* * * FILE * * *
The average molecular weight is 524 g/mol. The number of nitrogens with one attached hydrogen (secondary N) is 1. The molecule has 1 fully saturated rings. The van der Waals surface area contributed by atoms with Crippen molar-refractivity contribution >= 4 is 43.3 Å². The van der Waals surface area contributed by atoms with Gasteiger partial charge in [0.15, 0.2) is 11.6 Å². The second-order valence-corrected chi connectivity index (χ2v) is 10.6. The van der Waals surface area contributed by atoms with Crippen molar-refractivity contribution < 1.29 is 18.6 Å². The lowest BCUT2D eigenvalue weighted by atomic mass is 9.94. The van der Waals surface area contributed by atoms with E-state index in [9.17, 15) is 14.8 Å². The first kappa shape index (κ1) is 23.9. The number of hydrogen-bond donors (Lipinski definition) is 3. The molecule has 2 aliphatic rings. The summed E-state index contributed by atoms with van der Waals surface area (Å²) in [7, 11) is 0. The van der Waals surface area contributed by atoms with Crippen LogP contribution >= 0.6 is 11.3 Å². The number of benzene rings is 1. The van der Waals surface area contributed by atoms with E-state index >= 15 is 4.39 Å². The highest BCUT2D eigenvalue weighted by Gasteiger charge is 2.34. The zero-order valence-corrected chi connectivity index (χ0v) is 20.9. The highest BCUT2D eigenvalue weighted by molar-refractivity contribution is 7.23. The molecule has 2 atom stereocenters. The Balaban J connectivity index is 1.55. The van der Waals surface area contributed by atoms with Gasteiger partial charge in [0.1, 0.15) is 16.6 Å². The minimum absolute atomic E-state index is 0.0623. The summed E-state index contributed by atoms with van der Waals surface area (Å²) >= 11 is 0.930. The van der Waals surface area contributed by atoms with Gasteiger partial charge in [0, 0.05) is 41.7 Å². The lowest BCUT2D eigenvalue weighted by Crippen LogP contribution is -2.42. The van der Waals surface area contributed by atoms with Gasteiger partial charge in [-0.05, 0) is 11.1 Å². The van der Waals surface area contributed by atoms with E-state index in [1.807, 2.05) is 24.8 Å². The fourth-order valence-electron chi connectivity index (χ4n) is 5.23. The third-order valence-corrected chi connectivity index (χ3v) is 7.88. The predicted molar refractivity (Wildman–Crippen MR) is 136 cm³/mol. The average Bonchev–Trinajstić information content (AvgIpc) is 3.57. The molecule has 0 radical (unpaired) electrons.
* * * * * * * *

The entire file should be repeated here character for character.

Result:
The average molecular weight is 524 g/mol. The number of nitrogens with one attached hydrogen (secondary N) is 1. The molecule has 1 fully saturated rings. The van der Waals surface area contributed by atoms with Crippen molar-refractivity contribution >= 4 is 43.3 Å². The van der Waals surface area contributed by atoms with Gasteiger partial charge in [0.15, 0.2) is 11.6 Å². The second-order valence-corrected chi connectivity index (χ2v) is 10.6. The van der Waals surface area contributed by atoms with Crippen molar-refractivity contribution < 1.29 is 18.6 Å². The lowest BCUT2D eigenvalue weighted by atomic mass is 9.94. The van der Waals surface area contributed by atoms with E-state index in [9.17, 15) is 14.8 Å². The first kappa shape index (κ1) is 23.9. The number of hydrogen-bond donors (Lipinski definition) is 3. The molecule has 2 aliphatic rings. The summed E-state index contributed by atoms with van der Waals surface area (Å²) in [7, 11) is 0. The van der Waals surface area contributed by atoms with Crippen LogP contribution >= 0.6 is 11.3 Å². The number of benzene rings is 1. The van der Waals surface area contributed by atoms with E-state index >= 15 is 4.39 Å². The highest BCUT2D eigenvalue weighted by Gasteiger charge is 2.34. The zero-order valence-corrected chi connectivity index (χ0v) is 20.9. The highest BCUT2D eigenvalue weighted by molar-refractivity contribution is 7.23. The molecule has 2 atom stereocenters. The Balaban J connectivity index is 1.55. The van der Waals surface area contributed by atoms with Gasteiger partial charge in [0.1, 0.15) is 16.6 Å². The minimum absolute atomic E-state index is 0.0623. The summed E-state index contributed by atoms with van der Waals surface area (Å²) >= 11 is 0.930. The van der Waals surface area contributed by atoms with Gasteiger partial charge in [0, 0.05) is 41.7 Å². The lowest BCUT2D eigenvalue weighted by Crippen LogP contribution is -2.42. The van der Waals surface area contributed by atoms with Gasteiger partial charge in [-0.05, 0) is 11.1 Å². The van der Waals surface area contributed by atoms with E-state index in [1.807, 2.05) is 24.8 Å². The fourth-order valence-electron chi connectivity index (χ4n) is 5.23. The third-order valence-corrected chi connectivity index (χ3v) is 7.88. The predicted molar refractivity (Wildman–Crippen MR) is 136 cm³/mol. The average Bonchev–Trinajstić information content (AvgIpc) is 3.57. The molecule has 0 radical (unpaired) electrons.